Monday, January 19, 2015

Support for Marquette Warrior from Dan Maguire

We were quite pleased to get the following e-mail, sent to several university officials, copied to us. We are publishing it with the permission of the author.
Dear Doctor Lovell,

[Discussion of two other issues omitted]

L’affaire McAdams:

At a faculty meeting on last Thursday, our theology chair Bob Masson recommended that we write our views on this case to you if we wished.

I was at dinner with several local attorneys when the banishment of Professor McAdams was in the press. From what they read in the press (and the story has gone national) they could not understand, nor could I, how the punishment would be inflicted before the promised “review.” It struck them as a blatant violation of due process legal requirements that exposed the university to unnecessary liabilities and risks. (General Counsel cc’d above)

The AAUP allows for the suspension of a professor, but never without due process. The penalty you imposed on Professor McAdams is, in AAUP terms, “a severe sanction.” According to the norms of the academe it cannot be imposed without well spelled out procedures. Courts are often influenced by the established norms of the organization involved in a case, in this case the academe.

If the administration believes that the conduct of a faculty member, although not constituting adequate cause for dismissal, is sufficiently grave to justify imposition of a severe sanction, such as suspension from service for a stated period, the administration may institute a proceeding to impose such a severe sanction; the procedures outlined in regulation 5 will govern such a proceeding.” (Policy Documents & Reports: American Association of University Professors, 1990 Edition, p. 27)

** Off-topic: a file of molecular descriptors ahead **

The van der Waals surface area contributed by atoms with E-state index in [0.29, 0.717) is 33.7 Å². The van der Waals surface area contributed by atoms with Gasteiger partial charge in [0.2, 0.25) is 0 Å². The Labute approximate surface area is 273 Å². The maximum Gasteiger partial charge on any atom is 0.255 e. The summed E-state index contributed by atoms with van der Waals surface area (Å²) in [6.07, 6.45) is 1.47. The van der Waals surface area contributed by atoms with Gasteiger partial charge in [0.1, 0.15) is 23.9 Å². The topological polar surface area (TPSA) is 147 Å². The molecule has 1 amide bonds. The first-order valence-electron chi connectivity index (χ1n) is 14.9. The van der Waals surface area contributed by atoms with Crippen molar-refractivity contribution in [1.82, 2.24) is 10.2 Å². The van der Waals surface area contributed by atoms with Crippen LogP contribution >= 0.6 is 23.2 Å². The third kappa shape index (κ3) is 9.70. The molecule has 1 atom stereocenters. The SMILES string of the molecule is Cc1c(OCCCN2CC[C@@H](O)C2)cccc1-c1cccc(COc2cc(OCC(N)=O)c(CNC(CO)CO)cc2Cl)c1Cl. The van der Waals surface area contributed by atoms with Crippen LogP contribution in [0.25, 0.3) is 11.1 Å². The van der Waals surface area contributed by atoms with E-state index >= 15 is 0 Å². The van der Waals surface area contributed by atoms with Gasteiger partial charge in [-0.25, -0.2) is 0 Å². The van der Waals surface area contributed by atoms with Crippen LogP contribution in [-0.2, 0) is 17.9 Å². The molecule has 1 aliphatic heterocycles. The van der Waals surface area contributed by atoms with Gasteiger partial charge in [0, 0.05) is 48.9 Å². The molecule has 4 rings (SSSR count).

The sanction you imposed is not just a “severe sanction.” In almost half a century in the academe, I have never seen a similar punishment imposed on a professor in this “blunt instrument” fashion. The banning of the professor from campus unless he gets permission from the dean strikes me as bizarre, demeaning, and unjust. It announces on the public record that Professor McAdams is some sort of threat to the persons in this academic community.....leaving volatile suspicions in the air as to what that threat could be. Is he less a threat when he has the dean’s permission to be on campus? If the unavoidable inference that Professor McAdams is so threatening as to merit banishment is true, has campus security been alerted to protect us from Professor McAdams?